After Pakistani parliament regretted participation in the multinational, armed operation against foreign-backed Houthi militias in Yemen last year, many speculated this would cause irrevocable damage to Pak-Saudi relations. However, with Pakistan’s inclusion in the Saudi-led anti-terror alliance fears subsided and have completely evaporated with Saudi Arabia’s foreign minister Adel bin Ahmed al Jubeir’s recent visit to Islamabad on Thursday.
As for the 34-nation alliance, Riyadh has not sought Islamabad’s military assets yet and seems to be working to evolve a coalition of the likeminded against extremists and terrorist. Pakistan and Saudi Arabia have always reiterated that threat to sovereignty of one will be deemed as danger to the other and the reason why this alliance is unshakable is because the two nations have a lot to gain by standing together.
A history of goodwill
Unlike what appears in news columns and social media campaigns, Islamabad-Riyadh relations neither started after the Soviet invasion of Afghanistan nor were a knee-jerk reaction to Iran’s blood-soaked revolution. Similarly, the nature of bilateral relations is not dictated by the richer or more powerful partner.
Historically, it was in April 1940 when the crown prince Saud bin Abdul Aziz visited Karachi and was warmly welcomed by leaders of the Muslim League, including MAH Ispahani, MA Maniar and Karim Bhai Ibrahim, that laid the foundation of Pak-Saudi relations. The Crown Prince was accompanied by a large delegation, including his five brothers, Faisal, Saad, Fahd, Mansoor and Abdullah. There is, however, no public record of the dignitaries’ meeting with Mohammad Ali Jinnah.
But when Bengal suffered severe famine in 1943, Saudis responded to Jinnah’s appeal for humanitarian assistance. King Abdul Aziz sent the first foreign donation amounting to £10,000. In 1946, Jinnah sent the Pakistan movement delegation led by Mirza Abol Hasan Ispahani, including Begum Jahanara Shah Nawaz, to the United Nations. While the Indian National Congress team was obstructing Muslim League envoys’ engagements, Prince Faisal Ibn Abdul Aziz, who was leading the Saudi delegation, came to their rescue. Saudi Arabia invited Ispahani and his colleagues to the official reception in honour of all other UN delegations at the Waldorf Astoria Hotel. Prince Faisal then introduced the Pakistan Movement members to other delegates, where they explained their struggle for a separate homeland.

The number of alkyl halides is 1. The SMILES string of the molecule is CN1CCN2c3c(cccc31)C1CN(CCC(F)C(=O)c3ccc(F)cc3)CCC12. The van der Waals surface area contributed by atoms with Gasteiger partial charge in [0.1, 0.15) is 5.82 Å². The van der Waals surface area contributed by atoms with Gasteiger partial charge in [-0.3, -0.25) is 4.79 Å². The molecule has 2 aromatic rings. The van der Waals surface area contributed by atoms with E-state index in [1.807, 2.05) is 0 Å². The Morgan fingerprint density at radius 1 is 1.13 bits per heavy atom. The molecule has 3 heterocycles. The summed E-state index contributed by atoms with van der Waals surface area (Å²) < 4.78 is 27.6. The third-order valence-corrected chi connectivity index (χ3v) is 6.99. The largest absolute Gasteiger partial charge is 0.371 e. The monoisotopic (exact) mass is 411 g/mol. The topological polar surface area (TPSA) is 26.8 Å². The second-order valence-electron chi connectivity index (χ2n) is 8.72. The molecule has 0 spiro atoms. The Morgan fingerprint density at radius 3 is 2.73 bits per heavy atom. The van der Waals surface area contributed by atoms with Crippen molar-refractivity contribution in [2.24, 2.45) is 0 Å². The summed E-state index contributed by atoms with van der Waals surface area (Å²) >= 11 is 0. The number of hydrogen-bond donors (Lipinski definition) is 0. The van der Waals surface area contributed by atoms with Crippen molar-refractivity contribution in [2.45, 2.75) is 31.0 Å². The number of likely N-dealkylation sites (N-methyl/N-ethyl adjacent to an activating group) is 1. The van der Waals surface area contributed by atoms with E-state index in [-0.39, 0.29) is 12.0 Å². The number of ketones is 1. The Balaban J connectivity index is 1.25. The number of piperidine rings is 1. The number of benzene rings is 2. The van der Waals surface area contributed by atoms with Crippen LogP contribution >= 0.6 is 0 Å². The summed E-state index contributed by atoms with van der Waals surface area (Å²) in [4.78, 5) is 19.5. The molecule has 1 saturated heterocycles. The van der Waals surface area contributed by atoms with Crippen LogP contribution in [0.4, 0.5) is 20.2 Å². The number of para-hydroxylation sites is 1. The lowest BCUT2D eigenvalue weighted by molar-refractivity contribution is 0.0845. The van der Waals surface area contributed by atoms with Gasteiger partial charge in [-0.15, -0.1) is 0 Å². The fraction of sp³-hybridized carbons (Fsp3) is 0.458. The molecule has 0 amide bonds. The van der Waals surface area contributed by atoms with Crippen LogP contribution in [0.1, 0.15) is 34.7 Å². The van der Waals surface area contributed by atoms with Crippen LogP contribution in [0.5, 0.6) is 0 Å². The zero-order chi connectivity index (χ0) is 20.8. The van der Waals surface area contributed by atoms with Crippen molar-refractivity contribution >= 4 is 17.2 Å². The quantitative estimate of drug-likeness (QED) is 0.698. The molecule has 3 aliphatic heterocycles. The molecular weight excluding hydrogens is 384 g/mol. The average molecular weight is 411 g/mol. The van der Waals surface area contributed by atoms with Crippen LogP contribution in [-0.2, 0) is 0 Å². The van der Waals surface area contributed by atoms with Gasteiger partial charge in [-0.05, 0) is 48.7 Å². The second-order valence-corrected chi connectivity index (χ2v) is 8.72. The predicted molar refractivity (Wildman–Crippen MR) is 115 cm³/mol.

After the creation of Pakistan, Arab merchants settled in Mumbai and Calcutta migrated to Pakistan, especially Karachi. In 1954, King Saud took Karachi – then the capital of Pakistan – by storm naming Saudabad town in his name after he laid the foundation stone for the housing scheme. King Faisal was equally revered by the Pakistanis with the government naming a key Karachi artery, Shahrah-e-Faisal, a vital airbase after him. Lyallpur, a city in central Punjab, was also named in his honour. This was a major success of Saudi’s formal and public diplomacy in a non-Arabic speaking Muslim nation.
It was three years after the 1965 war when Prince Sultan bin Abdul Aziz, the then Saudi Minister of Defence and Aviation, visited Pakistan that a bilateral defence cooperation protocol was formalised.
During the 1970s, Saudi leadership responded to Zulfiqar Ali Bhutto’s request for financial assistance in order to respond to India’s nuclear ambitions after the first Pokhran test. An unnamed official was quoted by the press saying Bhutto could solicit $500 million, valued at about $2.5 billion today, from Arab friends. After Saudi Arabia, Libya was the other key supporter of Pakistan’s deterrence capability.
Over a decade later, in 1982, Pakistan and Saudi Arabia signed another military protocol, which entitles the kingdom to seek Pakistani troops. But like most defence agreements (including the one signed between India and Iran in 2002), the details of Islamabad-Riyadh military pacts have been closely guarded.
A profitable partnership
After the western sanction following 1998 nuclear tests, Saudi Arabia provided 50,000 barrels of oil per day to Pakistan for a year; amounting to about one-sixth of Pakistan’s total oil imports on deferred payment. Later, the Saudis branded the outstanding payment as a gift in times of need. Furthermore, over two million Pakistanis employed in Saudi Arabia send home remittances amounting to nearly four billion annually. The kingdom is the largest market of the Pakistani manpower worldwide, with its embassy in Islamabad issuing 30,000 visas every month.
It has never been a one-way relationship though. Pakistan has always stood by the Arab nation in times of war and peace and they have always reciprocated in kind. Riyadh recently turned down Indian premier Modi’s proposal for a defence pact when he last visited the kingdom. The recent visit by Saudi Foreign Minister shows that Riyadh has understood Pakistani constraint of sending troops to another Muslim country. Islamabad, on the other hand, can never afford to lose strategic, time-tested allies, which are already not many.
Naveed Ahmad is a Pakistani investigative journalist and academic with extensive reporting experience in the Middle East. He is based in Doha and Istanbul. He tweets @naveed360